Although Sarah Harmeyer is the CEO of “Neighbor’s Table” – she may ask you to call her by her preferred title “Chief People Gatherer.” After all, Neighbor’s Table, a Dallas-based company that builds and sells handcrafted tables across the U.S. – is not actually a business about tables.
"People think we’re in the table business, but we’re really in the people business," Sarah Harmeyer explained to ABC News. "It’s about the people sitting around the table – and the connections and friendships created by gathering together over a meal."
It all started in 2012 after Harmeyer moved to Dallas, Texas, for a new job. "I only knew two neighbors at the time, and I wanted to get to know my community," Harmeyer shared.
Her idea to break the ice? Break bread with her new neighbors.
"When I started thinking about the very best moments of my life I thought about the table," Sarah said. "I loved creating experiences for people at the table and I thought that’s what I want to do. I want to be intentional about gathering people."
The problem? Harmeyer didn’t have a table. So she asked her dad to build her one – large enough to seat 20 people. She placed it in her backyard and starting inviting her neighbors via the Nextdoor app.
Nextdoor is a free social networking site that connects neighbors to one another within a certain radius. "Nextdoor really helped me make that first connection," Harmeyer explained. "I invited people to RSVP on our Nextdoor site – but nobody RSVPs anymore. I was expecting maybe 30 people and over 90 showed up! Having a potluck was the most brilliant idea."
After the success of her first "gathering," Harmeyer set a goal to invite 500 people that year to her backyard table, one dinner party after another. After meeting her goal by Thanksgiving, she soon set her sights on a new plan.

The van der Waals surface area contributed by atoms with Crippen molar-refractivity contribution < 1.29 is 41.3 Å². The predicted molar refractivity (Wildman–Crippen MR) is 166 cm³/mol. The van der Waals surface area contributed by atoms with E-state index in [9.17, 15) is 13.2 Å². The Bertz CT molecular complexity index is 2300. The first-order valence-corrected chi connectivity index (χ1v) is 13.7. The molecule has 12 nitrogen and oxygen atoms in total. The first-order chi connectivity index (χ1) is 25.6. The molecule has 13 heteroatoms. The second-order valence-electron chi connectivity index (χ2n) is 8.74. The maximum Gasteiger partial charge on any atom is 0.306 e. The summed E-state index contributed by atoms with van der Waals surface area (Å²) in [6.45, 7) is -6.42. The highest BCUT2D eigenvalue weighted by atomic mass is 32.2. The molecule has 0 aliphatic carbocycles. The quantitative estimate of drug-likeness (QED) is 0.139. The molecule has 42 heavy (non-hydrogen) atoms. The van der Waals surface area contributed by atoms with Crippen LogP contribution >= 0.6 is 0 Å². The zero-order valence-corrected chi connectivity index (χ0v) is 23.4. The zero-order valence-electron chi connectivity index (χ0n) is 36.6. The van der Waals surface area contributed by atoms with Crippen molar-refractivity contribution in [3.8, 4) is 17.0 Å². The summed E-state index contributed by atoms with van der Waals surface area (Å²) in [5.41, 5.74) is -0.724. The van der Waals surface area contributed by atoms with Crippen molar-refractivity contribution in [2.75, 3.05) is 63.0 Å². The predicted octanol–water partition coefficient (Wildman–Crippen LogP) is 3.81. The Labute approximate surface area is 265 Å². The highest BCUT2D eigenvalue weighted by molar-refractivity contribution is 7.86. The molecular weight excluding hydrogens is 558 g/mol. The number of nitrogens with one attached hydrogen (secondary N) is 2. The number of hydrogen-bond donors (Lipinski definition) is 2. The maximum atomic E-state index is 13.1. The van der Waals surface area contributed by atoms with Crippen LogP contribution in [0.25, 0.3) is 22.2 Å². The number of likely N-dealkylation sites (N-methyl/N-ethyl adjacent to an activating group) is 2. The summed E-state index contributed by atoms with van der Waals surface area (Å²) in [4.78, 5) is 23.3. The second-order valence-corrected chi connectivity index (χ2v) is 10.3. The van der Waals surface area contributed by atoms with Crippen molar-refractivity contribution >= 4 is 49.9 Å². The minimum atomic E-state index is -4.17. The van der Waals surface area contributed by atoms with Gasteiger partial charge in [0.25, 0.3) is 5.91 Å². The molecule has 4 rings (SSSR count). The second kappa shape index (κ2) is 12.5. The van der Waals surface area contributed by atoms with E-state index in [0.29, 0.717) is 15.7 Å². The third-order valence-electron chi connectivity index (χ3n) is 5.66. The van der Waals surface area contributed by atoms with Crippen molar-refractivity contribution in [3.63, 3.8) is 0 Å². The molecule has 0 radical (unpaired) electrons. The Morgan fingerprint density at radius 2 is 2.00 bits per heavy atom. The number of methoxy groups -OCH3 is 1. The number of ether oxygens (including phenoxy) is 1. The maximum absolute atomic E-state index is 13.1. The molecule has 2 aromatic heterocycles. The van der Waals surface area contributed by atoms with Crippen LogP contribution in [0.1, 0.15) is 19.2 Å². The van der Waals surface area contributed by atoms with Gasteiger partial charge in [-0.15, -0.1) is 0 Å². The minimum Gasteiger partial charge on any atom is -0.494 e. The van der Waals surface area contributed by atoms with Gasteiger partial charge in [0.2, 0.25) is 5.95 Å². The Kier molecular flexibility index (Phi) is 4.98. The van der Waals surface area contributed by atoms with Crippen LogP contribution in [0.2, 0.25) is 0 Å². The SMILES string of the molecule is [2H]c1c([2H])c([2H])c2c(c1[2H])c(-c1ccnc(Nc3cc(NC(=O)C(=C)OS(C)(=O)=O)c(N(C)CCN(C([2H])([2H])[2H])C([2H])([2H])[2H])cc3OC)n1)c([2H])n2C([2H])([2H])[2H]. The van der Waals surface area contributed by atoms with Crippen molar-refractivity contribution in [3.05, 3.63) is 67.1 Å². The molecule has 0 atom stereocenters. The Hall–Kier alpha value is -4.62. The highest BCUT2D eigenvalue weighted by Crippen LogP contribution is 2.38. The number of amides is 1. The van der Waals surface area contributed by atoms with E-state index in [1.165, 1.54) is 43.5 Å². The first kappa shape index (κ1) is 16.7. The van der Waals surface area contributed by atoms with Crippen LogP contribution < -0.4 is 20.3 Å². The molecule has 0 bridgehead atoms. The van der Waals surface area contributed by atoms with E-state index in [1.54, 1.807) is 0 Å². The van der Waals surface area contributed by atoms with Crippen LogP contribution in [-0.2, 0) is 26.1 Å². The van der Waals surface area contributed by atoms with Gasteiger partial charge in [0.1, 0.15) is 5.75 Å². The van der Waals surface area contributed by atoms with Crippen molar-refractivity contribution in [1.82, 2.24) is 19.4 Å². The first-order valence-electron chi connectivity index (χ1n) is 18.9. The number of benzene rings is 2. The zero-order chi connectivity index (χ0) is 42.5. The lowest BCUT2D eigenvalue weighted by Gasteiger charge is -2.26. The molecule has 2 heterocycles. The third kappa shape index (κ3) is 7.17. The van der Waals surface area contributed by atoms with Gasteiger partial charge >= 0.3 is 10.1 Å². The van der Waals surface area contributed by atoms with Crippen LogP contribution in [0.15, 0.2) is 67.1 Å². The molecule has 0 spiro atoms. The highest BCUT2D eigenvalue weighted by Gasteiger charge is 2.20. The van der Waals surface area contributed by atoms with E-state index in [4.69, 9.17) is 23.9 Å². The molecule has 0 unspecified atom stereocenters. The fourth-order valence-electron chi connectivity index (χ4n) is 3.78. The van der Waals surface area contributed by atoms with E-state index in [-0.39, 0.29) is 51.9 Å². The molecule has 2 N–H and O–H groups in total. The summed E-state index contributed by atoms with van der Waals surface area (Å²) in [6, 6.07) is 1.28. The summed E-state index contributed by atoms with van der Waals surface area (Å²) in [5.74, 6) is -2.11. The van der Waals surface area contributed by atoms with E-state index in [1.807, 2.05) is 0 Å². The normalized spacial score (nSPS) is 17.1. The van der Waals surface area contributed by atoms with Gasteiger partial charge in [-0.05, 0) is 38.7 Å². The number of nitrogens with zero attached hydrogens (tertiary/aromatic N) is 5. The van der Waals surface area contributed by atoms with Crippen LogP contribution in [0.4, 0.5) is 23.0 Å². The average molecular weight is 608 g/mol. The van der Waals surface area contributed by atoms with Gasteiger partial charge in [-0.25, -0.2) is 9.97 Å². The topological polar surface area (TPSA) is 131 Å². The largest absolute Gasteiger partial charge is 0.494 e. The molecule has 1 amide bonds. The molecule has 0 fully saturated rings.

"I had a friend who called me about a year and a half in [of gathering] and said, 'Sarah I think you’re on to something, I wonder if there is something outside your own backyard' Harmeyer shared. "I thought there must be other people wired like me, other 'people gatherers' and I wonder if I could cheer those people on. I wonder if they need a home base like I did. I wonder if they need a table."
Harmeyer and her father launched "Neighbor’s Table" in 2013 to help other soon-to-be hosts connect with their community. "We spell it [Neighbor’s Table] with an apostrophe because I think the table belongs to each individual person that sits there... its an experience we get to create together."
To date, Harmeyer says they’ve sold over 200 tables to families across the U.S.
"I physically deliver each table by myself," Harmeyer shared. "Its a super inefficient way of doing business but it’s super fun and it’s all about people to me."
And the parties leave a lasting impact on the attendees, too. "When you sit around people at the table and start laughing and sharing stories, you realize you are more alike than you are different," Diane Brouillard, who attends the gatherings at Harmeyer's, explained to ABC News. "When I leave, I kind of feel alive with new perspectives and new ideas and hopefully new friendships."
At the heart of the business is Harmeyer's simple, but extraordinary idea that "good things happen when you lean in and share a meal with people."
"There’s not a big business plan behind this," Harmeyer said. "My own neighbors don’t even know 'Neighbor’s Table' is a thing, they just think I’m the party girl with the big table in my yard, which I actually love."